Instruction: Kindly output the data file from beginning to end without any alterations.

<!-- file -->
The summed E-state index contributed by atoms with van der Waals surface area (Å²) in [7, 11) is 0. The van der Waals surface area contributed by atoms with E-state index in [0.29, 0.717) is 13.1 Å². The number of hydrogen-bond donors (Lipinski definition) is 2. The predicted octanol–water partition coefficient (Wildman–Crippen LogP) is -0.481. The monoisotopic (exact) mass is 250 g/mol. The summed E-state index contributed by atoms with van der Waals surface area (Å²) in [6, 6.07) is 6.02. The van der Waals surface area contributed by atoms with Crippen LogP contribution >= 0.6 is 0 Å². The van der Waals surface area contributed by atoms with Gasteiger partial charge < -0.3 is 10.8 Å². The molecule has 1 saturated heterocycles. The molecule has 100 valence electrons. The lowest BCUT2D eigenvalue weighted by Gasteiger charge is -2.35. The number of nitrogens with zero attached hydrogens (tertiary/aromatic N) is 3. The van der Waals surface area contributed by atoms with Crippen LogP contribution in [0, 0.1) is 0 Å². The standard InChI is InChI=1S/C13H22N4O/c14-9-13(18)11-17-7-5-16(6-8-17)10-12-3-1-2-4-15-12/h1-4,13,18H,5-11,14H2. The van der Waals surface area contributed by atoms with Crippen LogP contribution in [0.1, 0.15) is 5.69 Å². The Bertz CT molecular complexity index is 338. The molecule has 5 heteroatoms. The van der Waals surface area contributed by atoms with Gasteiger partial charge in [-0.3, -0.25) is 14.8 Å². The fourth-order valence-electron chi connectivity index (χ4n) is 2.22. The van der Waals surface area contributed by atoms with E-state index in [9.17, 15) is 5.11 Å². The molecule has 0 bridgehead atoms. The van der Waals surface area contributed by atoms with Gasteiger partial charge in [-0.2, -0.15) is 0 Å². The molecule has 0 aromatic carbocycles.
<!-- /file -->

The summed E-state index contributed by atoms with van der Waals surface area (Å²) in [7, 11) is 0. The van der Waals surface area contributed by atoms with E-state index in [0.29, 0.717) is 13.1 Å². The number of hydrogen-bond donors (Lipinski definition) is 2. The predicted octanol–water partition coefficient (Wildman–Crippen LogP) is -0.481. The monoisotopic (exact) mass is 250 g/mol. The summed E-state index contributed by atoms with van der Waals surface area (Å²) in [6, 6.07) is 6.02. The van der Waals surface area contributed by atoms with Crippen LogP contribution >= 0.6 is 0 Å². The van der Waals surface area contributed by atoms with Gasteiger partial charge < -0.3 is 10.8 Å². The molecule has 1 saturated heterocycles. The molecule has 100 valence electrons. The lowest BCUT2D eigenvalue weighted by Gasteiger charge is -2.35. The number of nitrogens with zero attached hydrogens (tertiary/aromatic N) is 3. The van der Waals surface area contributed by atoms with Crippen LogP contribution in [0, 0.1) is 0 Å². The standard InChI is InChI=1S/C13H22N4O/c14-9-13(18)11-17-7-5-16(6-8-17)10-12-3-1-2-4-15-12/h1-4,13,18H,5-11,14H2. The van der Waals surface area contributed by atoms with Crippen LogP contribution in [0.1, 0.15) is 5.69 Å². The Bertz CT molecular complexity index is 338. The molecule has 5 heteroatoms. The van der Waals surface area contributed by atoms with Gasteiger partial charge in [-0.3, -0.25) is 14.8 Å². The fourth-order valence-electron chi connectivity index (χ4n) is 2.22. The van der Waals surface area contributed by atoms with E-state index in [9.17, 15) is 5.11 Å². The molecule has 0 bridgehead atoms. The van der Waals surface area contributed by atoms with Gasteiger partial charge in [-0.2, -0.15) is 0 Å². The molecule has 0 aromatic carbocycles.